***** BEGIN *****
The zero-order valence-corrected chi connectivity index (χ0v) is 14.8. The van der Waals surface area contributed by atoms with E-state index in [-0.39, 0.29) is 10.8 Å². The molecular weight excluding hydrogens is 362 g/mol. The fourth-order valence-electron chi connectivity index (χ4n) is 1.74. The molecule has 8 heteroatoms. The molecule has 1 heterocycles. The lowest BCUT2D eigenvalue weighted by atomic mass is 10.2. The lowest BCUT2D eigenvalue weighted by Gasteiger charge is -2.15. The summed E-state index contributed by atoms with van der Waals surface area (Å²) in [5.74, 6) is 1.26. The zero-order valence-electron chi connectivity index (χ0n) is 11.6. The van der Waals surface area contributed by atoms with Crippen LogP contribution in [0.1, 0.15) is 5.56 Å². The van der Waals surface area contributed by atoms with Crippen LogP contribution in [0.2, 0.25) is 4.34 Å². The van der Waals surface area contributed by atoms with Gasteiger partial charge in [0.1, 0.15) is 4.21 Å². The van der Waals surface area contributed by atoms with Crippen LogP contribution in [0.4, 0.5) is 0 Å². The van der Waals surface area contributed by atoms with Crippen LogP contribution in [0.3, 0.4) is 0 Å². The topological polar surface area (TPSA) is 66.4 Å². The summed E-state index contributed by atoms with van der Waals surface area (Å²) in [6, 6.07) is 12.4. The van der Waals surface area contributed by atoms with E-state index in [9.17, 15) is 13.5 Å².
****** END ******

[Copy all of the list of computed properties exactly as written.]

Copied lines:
The zero-order valence-corrected chi connectivity index (χ0v) is 14.8. The van der Waals surface area contributed by atoms with E-state index in [-0.39, 0.29) is 10.8 Å². The molecular weight excluding hydrogens is 362 g/mol. The fourth-order valence-electron chi connectivity index (χ4n) is 1.74. The molecule has 8 heteroatoms. The molecule has 1 heterocycles. The lowest BCUT2D eigenvalue weighted by atomic mass is 10.2. The lowest BCUT2D eigenvalue weighted by Gasteiger charge is -2.15. The summed E-state index contributed by atoms with van der Waals surface area (Å²) in [5.74, 6) is 1.26. The zero-order valence-electron chi connectivity index (χ0n) is 11.6. The van der Waals surface area contributed by atoms with Crippen LogP contribution in [0.1, 0.15) is 5.56 Å². The van der Waals surface area contributed by atoms with Crippen LogP contribution in [0.2, 0.25) is 4.34 Å². The van der Waals surface area contributed by atoms with Gasteiger partial charge in [0.1, 0.15) is 4.21 Å². The van der Waals surface area contributed by atoms with Crippen LogP contribution in [0.4, 0.5) is 0 Å². The van der Waals surface area contributed by atoms with Crippen LogP contribution in [0.3, 0.4) is 0 Å². The topological polar surface area (TPSA) is 66.4 Å². The summed E-state index contributed by atoms with van der Waals surface area (Å²) in [6, 6.07) is 12.4. The van der Waals surface area contributed by atoms with E-state index in [9.17, 15) is 13.5 Å².